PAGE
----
The Senate Circus

Written by Hank on . Posted in Uncategorized

A very important drama is playing out in the Senate this week and it’s not the Mike Duffy trial that the media is so obsessed with. It is actually playing out in a Senate chamber where the Finance Committee is listening to submissions by various parties on Bill C 377.

This partisan and deeply flawed piece of legislation, which will force unions to make public their expenses over $5,000 (among other requirements), is now before the Senate for the second time in its original, unamended form. When first brought to the Senate, members of all parties  acknowledged that the bill has serious flaws and runs the risk of running afoul of the Privacy Act, breaching lawyer-client privilege, and even facing constitutional challenge. The bill was significantly amended by senators on both sides of the aisle in a non-partisan fashion and sent back to the Commons. Now it’s back in the Senate, exactly the same as it was when first presented.  

Taxes and Doing the Right Thing

Written by Hank on . Posted in Health care

Nobody likes to pay taxes, but sometimes that is the only way to do the right thing. Like it or not, looking after the frail seniors in this province is our combined responsibility as citizens. Long term care funding per resident in Ontario is 15 percent lower than the national average.

Ontario has been told about this underfunding in study after study for over 20 years. It is acknowledged as a critical problem by every politician on both sides of the aisle, and yet nothing ever happens to seriously address it.

The Value of Partnerships

Written by Hank on . Posted in Uncategorized

I had a colleague who was famous for saying, “You build relationships or policies in good times for bad.” There is a lot of wisdom in that.

Labour relations is a lot like any human relationship. It has its ups and downs and you have to be committed to working at it. CLAC has always championed a partnership approach to labour relations. This has causes some union leaders to accuse us of naiveté, or of even being outright traitors to the working class. Interestingly, when you speak one-on-one to good union reps of any union, they will tell you that they trade on good relationships all the time to achieve goals for their membership.

The Death of Worker Choice

Written by Hank on . Posted in Uncategorized

The recently elected Liberal government of Nova Scotia has just passed legislation that arbitrarily reduces the number of healthcare bargaining units in the province from 50 to 4. Sounds simple and efficient right? It will cut the number of bargaining sessions, thus saving time and money. The problem is that the freedom of choice of these workers has just been destroyed forever! How?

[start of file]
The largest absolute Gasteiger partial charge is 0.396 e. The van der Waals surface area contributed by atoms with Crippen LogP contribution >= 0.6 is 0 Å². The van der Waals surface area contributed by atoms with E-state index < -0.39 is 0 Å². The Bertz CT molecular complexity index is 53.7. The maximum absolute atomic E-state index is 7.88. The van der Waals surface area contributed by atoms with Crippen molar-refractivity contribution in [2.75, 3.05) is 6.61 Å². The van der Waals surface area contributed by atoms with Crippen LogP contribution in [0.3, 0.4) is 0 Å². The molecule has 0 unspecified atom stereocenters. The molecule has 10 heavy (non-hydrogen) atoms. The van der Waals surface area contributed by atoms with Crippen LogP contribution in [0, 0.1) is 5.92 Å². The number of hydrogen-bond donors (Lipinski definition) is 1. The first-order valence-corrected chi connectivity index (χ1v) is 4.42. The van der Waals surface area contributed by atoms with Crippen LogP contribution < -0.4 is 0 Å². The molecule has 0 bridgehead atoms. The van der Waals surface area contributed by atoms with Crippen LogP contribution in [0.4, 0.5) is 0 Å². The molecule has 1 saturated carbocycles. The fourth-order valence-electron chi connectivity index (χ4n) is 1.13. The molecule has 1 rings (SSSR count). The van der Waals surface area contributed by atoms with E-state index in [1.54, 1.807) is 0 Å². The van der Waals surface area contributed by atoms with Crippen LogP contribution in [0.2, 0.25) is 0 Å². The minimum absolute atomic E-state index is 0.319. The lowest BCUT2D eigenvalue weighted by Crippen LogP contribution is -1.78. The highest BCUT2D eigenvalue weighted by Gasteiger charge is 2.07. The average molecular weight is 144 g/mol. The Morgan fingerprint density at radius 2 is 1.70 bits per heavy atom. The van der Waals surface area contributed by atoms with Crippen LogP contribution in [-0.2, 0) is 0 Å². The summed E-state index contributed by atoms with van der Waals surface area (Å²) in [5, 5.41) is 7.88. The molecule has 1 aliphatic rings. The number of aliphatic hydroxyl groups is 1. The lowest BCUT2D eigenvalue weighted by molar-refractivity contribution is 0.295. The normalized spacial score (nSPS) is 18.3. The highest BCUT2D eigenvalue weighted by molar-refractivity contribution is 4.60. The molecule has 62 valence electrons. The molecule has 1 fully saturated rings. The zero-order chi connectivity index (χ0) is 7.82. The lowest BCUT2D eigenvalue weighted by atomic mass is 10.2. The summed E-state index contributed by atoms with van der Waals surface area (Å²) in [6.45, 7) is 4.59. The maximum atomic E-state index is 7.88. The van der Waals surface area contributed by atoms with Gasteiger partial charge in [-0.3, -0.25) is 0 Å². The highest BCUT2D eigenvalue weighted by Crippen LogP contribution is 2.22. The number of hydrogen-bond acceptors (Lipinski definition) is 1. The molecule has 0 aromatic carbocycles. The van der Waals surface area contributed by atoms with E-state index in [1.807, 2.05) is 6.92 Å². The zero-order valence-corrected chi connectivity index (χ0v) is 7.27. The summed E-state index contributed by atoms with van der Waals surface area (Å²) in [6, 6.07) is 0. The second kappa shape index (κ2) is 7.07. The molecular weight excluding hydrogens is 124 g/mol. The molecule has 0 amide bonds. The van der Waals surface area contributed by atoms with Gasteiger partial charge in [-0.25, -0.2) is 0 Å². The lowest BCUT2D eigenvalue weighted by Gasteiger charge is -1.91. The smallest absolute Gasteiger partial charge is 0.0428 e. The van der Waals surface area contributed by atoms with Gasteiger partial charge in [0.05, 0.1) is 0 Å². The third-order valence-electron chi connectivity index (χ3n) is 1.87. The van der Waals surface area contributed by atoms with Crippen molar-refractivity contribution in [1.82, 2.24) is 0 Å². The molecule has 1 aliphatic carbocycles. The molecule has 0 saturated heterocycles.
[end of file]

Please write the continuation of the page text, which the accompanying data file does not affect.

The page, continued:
First, it will result in bargaining units of such massive size that it will be logistically impossible to mobilize support to try to bring in a different union.

Second, if an intrepid individual who felt disenfranchised or abused by their union were to challenge their union, they would face the massive power and legal machinery of the union alone. No chance of success.

Third, if a group of employees got together and approached another union with the resources to displace a non-functioning union, they would be stopped by the no-raid pact that most of traditional labour has agreed to, so workers are left with no viable options.

“Johnny, Git ‘Ur Gun” – When labour relations resembles a war zone

Written by Hank on . Posted in Labour relations, Unions

There’s been a lot of talk lately about the weapons that American police forces use and the way in which they use them. Remember the scenes from Ferguson, Mo., where police, looking more like soldiers than cops, marched through the streets, armed with army-surplus sniper rifles while wearing camo? Many worry that American police now rely more on their weapons and armour rather than honest detective work or dialogue to resolve problems.

Now, I am not against our police having weapons. There are times when they are needed. But they shouldn’t be the go-to solution for every crisis, and they don’t need to be military-grade.

Use-of-force must be in line with the situation and should always be a last resort. Otherwise, innocent civilians can get caught in the crossfire, and distrust and disrespect for the police grows.

The attitudes of “the person with the biggest gun wins,” and “shoot first, negotiate later,” are present in labour relations as well. Unions tend to hold strike votes before they even start negotiations, and companies don’t hesitate to lockout workers if the union doesn’t cede to their demands—no matter how unreasonable. Just ask former Electro-Motive workers in London, who were locked out and lost their jobs when Caterpillar, the parent company, moved Electro-Motive to Indiana.

Employers often aren’t prepared to negotiate until there is a stick hanging over their heads, and sometimes they refuse to allow neutral third parties to resolve disputes. And neither side seems prepared to give up any power.

Work stoppages should be used only as a last resort after all attempts of negotiation have failed. Because in a strike or lockout, no one wins.

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